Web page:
The readings for this week focus on the seemingly necessary evolution of the field of history to include digital scholarship and work as valid projects for professional historians to earn merit from. They also support the idea that scholarship must incorporate more digital tools and move toward new digital platforms in order to best serve a changing world.
Jo Guldi’s article entitled, “Reinventing the Academic Journal,” was of particular interest to me. Changes in how academic journals are used, presented, and published will have a significant impact on my research methods and ease of research process as a young historian in my student career and professional career. Guldi claims that we need to do away with “the old warhorses” of traditional peer reviewed journal articles and books as our main method of presenting academic history and evaluating the merit of historians.
Guldi also argues that journals should incorporate “interoperability” with search tools and other web tools while becoming more easily accessible to public audiences. Guldi states that this will help with ease of searching for researchers, as well as allow for more intense peer review of articles because they are accessible to a large audience of reviewers both professional and amateur.
While I agree that journals must adapt to changes in the way research is done in order to stay relevant in the field, and that increased ease of searching during the research process is helpful, I have reservations about the idea of this universal peer review suggested. Guldi claims that this access puts an article through much more rigorous peer evaluation than traditional methods of peer review for paper journals.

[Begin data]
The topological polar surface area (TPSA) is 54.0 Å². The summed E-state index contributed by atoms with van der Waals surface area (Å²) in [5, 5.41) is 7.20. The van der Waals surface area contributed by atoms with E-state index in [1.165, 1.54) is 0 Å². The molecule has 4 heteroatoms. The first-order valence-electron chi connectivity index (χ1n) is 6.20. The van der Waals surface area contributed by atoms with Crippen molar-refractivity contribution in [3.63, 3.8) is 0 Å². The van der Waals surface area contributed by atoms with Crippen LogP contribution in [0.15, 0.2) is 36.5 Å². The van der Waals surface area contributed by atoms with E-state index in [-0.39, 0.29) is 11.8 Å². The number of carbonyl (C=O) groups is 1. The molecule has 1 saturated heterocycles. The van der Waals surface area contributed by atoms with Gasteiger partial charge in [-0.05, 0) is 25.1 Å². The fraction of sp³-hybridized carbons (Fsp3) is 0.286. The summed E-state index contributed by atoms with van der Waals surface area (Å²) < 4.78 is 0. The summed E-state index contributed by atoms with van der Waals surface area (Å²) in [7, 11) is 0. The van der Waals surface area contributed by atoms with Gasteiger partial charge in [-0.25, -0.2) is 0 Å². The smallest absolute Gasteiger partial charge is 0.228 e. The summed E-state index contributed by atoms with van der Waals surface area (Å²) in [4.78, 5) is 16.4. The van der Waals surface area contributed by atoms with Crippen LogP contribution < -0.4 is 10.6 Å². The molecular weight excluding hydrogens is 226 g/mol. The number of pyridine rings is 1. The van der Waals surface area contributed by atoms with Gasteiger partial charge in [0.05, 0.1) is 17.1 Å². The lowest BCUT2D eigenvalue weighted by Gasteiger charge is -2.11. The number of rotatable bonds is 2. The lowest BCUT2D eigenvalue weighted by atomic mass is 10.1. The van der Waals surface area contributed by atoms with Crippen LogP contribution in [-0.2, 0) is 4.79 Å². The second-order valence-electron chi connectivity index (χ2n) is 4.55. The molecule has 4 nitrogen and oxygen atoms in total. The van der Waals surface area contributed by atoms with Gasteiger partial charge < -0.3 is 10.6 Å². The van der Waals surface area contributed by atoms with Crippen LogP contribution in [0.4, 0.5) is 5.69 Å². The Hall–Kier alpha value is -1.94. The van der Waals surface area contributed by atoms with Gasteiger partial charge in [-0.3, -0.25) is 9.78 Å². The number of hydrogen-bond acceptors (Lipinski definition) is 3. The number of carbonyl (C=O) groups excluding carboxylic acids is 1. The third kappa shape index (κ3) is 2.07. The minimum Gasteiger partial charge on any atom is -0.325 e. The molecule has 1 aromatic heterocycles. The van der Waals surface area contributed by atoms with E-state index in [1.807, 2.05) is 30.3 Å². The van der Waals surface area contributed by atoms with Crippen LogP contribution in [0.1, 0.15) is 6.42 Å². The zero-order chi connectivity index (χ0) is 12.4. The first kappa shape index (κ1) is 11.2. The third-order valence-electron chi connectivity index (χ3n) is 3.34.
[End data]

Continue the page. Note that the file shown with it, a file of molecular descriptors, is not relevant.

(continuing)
While this might be true, I worry that allowing such a wide base of reviewers can lead to commentary from those who do not know enough about the subject material clogging up the review process. It also seems like the review would never end. As Guldi suggests, this method could lead to a work being edited forever, and never being fully finished. To me, this seems a bit impractical for busy historians to deal with, and I wonder how much of a good thing (peer review) can be too much? When should we draw the line and say something is complete?
Another striking part of this article was when Guldi suggests that journals need to allow themselves to change into online curatorial sites for scholarship and historical work of different mediums, instead of just traditional peer reviewed written work. This is an intriguing concept, because it sounds great on paper, but makes me nervous to think about in practice. I already struggle to find secondary source material when researching because of the vast amount of material kept in the stricter databases like JSTOR and others that focus on traditional written mediums. The amount of documents is overwhelming, especially when trying to narrow down a research question. Adding videos, photos, lists, syllabi, lectures, abstracts, and blogs would only make this problem worse.
This is especially relevant when dealing with budding historians at the undergraduate and masters level, who are truly experiencing researching for the first time in the field. It might just put them off of the rewarding parts of researching and learning about a topic. As mentioned before, there may be too much of a good thing…I’m really not sure where I stand on this, because I can definitely see the positive aspect of having all types of resources in one database or site, and expanding ideas of what counts as scholarship, but I hesitate. What do you all think?
Yes, historical scholarship, including journals, must evolve to meet the research and learning needs of future historians in the digital age. However, I have to consider the fact that thousands of historians have put so much effort and time into traditional methods of researching and presenting their scholarship, that it seems a waste and unfair to disregard the “old warhorse” methods. I also wonder what potential issues could arise from the changes to journals suggested by Guldi, and if the benefits can outweigh or negate these concerns?